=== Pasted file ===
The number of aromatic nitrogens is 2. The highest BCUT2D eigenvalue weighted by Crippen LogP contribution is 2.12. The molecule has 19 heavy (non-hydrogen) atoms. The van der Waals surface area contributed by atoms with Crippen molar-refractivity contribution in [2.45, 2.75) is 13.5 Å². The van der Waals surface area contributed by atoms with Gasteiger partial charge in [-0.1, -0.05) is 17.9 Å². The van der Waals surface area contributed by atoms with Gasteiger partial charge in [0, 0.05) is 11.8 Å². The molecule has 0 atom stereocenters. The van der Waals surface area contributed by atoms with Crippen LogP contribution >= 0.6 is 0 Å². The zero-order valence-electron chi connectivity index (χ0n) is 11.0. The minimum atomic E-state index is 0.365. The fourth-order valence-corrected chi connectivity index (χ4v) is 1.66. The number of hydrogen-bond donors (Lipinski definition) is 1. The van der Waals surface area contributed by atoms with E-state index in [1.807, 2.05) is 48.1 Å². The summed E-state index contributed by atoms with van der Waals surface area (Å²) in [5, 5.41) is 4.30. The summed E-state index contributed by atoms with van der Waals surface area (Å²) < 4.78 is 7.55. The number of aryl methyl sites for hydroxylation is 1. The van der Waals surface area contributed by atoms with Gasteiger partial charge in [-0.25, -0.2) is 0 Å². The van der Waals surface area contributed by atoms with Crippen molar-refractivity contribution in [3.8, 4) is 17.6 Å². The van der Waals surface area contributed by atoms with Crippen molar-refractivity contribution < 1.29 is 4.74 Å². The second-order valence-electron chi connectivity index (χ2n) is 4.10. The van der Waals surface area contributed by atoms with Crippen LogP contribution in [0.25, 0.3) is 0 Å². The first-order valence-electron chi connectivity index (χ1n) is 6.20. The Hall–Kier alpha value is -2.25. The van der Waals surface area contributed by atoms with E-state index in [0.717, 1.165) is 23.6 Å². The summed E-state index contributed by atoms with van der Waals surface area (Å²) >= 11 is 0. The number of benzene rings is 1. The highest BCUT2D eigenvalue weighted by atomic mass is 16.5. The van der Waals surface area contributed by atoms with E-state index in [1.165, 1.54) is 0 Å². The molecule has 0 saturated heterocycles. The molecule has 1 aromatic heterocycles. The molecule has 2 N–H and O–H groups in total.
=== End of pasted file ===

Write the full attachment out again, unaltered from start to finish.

The number of aromatic nitrogens is 2. The highest BCUT2D eigenvalue weighted by Crippen LogP contribution is 2.12. The molecule has 19 heavy (non-hydrogen) atoms. The van der Waals surface area contributed by atoms with Crippen molar-refractivity contribution in [2.45, 2.75) is 13.5 Å². The van der Waals surface area contributed by atoms with Gasteiger partial charge in [-0.1, -0.05) is 17.9 Å². The van der Waals surface area contributed by atoms with Gasteiger partial charge in [0, 0.05) is 11.8 Å². The molecule has 0 atom stereocenters. The van der Waals surface area contributed by atoms with Crippen LogP contribution >= 0.6 is 0 Å². The zero-order valence-electron chi connectivity index (χ0n) is 11.0. The minimum atomic E-state index is 0.365. The fourth-order valence-corrected chi connectivity index (χ4v) is 1.66. The number of hydrogen-bond donors (Lipinski definition) is 1. The van der Waals surface area contributed by atoms with E-state index in [1.807, 2.05) is 48.1 Å². The summed E-state index contributed by atoms with van der Waals surface area (Å²) in [5, 5.41) is 4.30. The summed E-state index contributed by atoms with van der Waals surface area (Å²) < 4.78 is 7.55. The number of aryl methyl sites for hydroxylation is 1. The van der Waals surface area contributed by atoms with Gasteiger partial charge in [-0.25, -0.2) is 0 Å². The van der Waals surface area contributed by atoms with Crippen molar-refractivity contribution in [3.8, 4) is 17.6 Å². The van der Waals surface area contributed by atoms with Crippen molar-refractivity contribution < 1.29 is 4.74 Å². The second-order valence-electron chi connectivity index (χ2n) is 4.10. The van der Waals surface area contributed by atoms with Crippen LogP contribution in [0.25, 0.3) is 0 Å². The first-order valence-electron chi connectivity index (χ1n) is 6.20. The Hall–Kier alpha value is -2.25. The van der Waals surface area contributed by atoms with E-state index in [0.717, 1.165) is 23.6 Å². The summed E-state index contributed by atoms with van der Waals surface area (Å²) >= 11 is 0. The number of benzene rings is 1. The highest BCUT2D eigenvalue weighted by atomic mass is 16.5. The van der Waals surface area contributed by atoms with E-state index in [1.165, 1.54) is 0 Å². The molecule has 0 saturated heterocycles. The molecule has 1 aromatic heterocycles. The molecule has 2 N–H and O–H groups in total.